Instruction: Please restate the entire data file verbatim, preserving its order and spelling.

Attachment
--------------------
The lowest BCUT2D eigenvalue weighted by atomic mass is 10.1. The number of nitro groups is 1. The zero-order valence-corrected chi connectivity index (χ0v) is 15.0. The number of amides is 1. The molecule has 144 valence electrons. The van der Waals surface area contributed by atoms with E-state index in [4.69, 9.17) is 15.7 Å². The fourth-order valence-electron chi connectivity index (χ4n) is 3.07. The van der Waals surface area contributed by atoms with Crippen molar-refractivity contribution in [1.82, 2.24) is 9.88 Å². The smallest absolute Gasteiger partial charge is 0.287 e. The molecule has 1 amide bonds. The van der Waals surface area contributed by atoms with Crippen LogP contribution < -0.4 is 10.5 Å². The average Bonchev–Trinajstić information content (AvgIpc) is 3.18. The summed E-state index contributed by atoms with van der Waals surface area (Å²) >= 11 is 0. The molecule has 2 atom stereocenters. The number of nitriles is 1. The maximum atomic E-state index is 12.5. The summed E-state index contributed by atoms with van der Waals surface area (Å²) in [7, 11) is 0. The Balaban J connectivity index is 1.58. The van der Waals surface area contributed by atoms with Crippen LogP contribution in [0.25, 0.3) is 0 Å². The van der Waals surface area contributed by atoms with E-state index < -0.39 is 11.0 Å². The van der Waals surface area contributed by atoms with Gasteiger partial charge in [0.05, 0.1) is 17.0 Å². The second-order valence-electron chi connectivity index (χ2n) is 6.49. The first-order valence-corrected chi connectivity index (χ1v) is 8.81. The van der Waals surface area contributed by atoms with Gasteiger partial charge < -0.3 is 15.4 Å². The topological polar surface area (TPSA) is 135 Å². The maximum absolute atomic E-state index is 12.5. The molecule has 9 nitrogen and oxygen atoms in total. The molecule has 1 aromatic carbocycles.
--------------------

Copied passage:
The lowest BCUT2D eigenvalue weighted by atomic mass is 10.1. The number of nitro groups is 1. The zero-order valence-corrected chi connectivity index (χ0v) is 15.0. The number of amides is 1. The molecule has 144 valence electrons. The van der Waals surface area contributed by atoms with E-state index in [4.69, 9.17) is 15.7 Å². The fourth-order valence-electron chi connectivity index (χ4n) is 3.07. The van der Waals surface area contributed by atoms with Crippen molar-refractivity contribution in [1.82, 2.24) is 9.88 Å². The smallest absolute Gasteiger partial charge is 0.287 e. The molecule has 1 amide bonds. The van der Waals surface area contributed by atoms with Crippen LogP contribution < -0.4 is 10.5 Å². The average Bonchev–Trinajstić information content (AvgIpc) is 3.18. The summed E-state index contributed by atoms with van der Waals surface area (Å²) >= 11 is 0. The molecule has 2 atom stereocenters. The number of nitriles is 1. The maximum atomic E-state index is 12.5. The summed E-state index contributed by atoms with van der Waals surface area (Å²) in [7, 11) is 0. The Balaban J connectivity index is 1.58. The van der Waals surface area contributed by atoms with Crippen LogP contribution in [0.25, 0.3) is 0 Å². The van der Waals surface area contributed by atoms with E-state index < -0.39 is 11.0 Å². The van der Waals surface area contributed by atoms with Gasteiger partial charge in [0.05, 0.1) is 17.0 Å². The second-order valence-electron chi connectivity index (χ2n) is 6.49. The first-order valence-corrected chi connectivity index (χ1v) is 8.81. The van der Waals surface area contributed by atoms with Gasteiger partial charge < -0.3 is 15.4 Å². The topological polar surface area (TPSA) is 135 Å². The maximum absolute atomic E-state index is 12.5. The molecule has 9 nitrogen and oxygen atoms in total. The molecule has 1 aromatic carbocycles.